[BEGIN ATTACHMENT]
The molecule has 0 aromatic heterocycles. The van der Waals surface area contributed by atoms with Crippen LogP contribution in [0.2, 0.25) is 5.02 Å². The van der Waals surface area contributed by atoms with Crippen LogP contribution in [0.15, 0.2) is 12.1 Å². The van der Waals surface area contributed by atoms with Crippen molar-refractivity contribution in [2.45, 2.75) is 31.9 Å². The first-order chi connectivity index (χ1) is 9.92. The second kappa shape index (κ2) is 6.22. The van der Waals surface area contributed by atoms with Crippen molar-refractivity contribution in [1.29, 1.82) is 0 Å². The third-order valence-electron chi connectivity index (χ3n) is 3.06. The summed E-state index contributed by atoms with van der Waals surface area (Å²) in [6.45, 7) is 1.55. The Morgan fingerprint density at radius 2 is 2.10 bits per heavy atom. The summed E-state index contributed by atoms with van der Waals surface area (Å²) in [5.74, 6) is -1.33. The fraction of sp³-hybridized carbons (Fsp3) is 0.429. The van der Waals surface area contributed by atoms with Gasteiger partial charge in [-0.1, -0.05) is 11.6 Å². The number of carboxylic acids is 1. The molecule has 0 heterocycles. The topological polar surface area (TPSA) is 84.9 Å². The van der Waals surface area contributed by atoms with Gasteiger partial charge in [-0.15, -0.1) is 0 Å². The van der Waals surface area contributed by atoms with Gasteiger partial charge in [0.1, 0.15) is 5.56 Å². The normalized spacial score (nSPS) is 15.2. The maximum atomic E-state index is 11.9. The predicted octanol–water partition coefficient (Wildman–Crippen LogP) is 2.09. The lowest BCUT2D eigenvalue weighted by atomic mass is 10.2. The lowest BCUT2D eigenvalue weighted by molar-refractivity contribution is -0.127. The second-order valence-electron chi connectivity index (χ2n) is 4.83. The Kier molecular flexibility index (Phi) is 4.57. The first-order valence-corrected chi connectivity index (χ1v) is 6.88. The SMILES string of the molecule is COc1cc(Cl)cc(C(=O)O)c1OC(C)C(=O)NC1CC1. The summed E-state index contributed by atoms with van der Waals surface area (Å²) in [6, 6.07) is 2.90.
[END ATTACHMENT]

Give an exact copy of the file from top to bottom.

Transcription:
The molecule has 0 aromatic heterocycles. The van der Waals surface area contributed by atoms with Crippen LogP contribution in [0.2, 0.25) is 5.02 Å². The van der Waals surface area contributed by atoms with Crippen LogP contribution in [0.15, 0.2) is 12.1 Å². The van der Waals surface area contributed by atoms with Crippen molar-refractivity contribution in [2.45, 2.75) is 31.9 Å². The first-order chi connectivity index (χ1) is 9.92. The second kappa shape index (κ2) is 6.22. The van der Waals surface area contributed by atoms with Crippen molar-refractivity contribution in [1.29, 1.82) is 0 Å². The third-order valence-electron chi connectivity index (χ3n) is 3.06. The summed E-state index contributed by atoms with van der Waals surface area (Å²) in [6.45, 7) is 1.55. The Morgan fingerprint density at radius 2 is 2.10 bits per heavy atom. The summed E-state index contributed by atoms with van der Waals surface area (Å²) in [5.74, 6) is -1.33. The fraction of sp³-hybridized carbons (Fsp3) is 0.429. The van der Waals surface area contributed by atoms with Gasteiger partial charge in [-0.1, -0.05) is 11.6 Å². The number of carboxylic acids is 1. The molecule has 0 heterocycles. The topological polar surface area (TPSA) is 84.9 Å². The van der Waals surface area contributed by atoms with Gasteiger partial charge in [-0.15, -0.1) is 0 Å². The van der Waals surface area contributed by atoms with Gasteiger partial charge in [0.1, 0.15) is 5.56 Å². The normalized spacial score (nSPS) is 15.2. The maximum atomic E-state index is 11.9. The predicted octanol–water partition coefficient (Wildman–Crippen LogP) is 2.09. The lowest BCUT2D eigenvalue weighted by atomic mass is 10.2. The lowest BCUT2D eigenvalue weighted by molar-refractivity contribution is -0.127. The second-order valence-electron chi connectivity index (χ2n) is 4.83. The Kier molecular flexibility index (Phi) is 4.57. The first-order valence-corrected chi connectivity index (χ1v) is 6.88. The SMILES string of the molecule is COc1cc(Cl)cc(C(=O)O)c1OC(C)C(=O)NC1CC1. The summed E-state index contributed by atoms with van der Waals surface area (Å²) in [6, 6.07) is 2.90.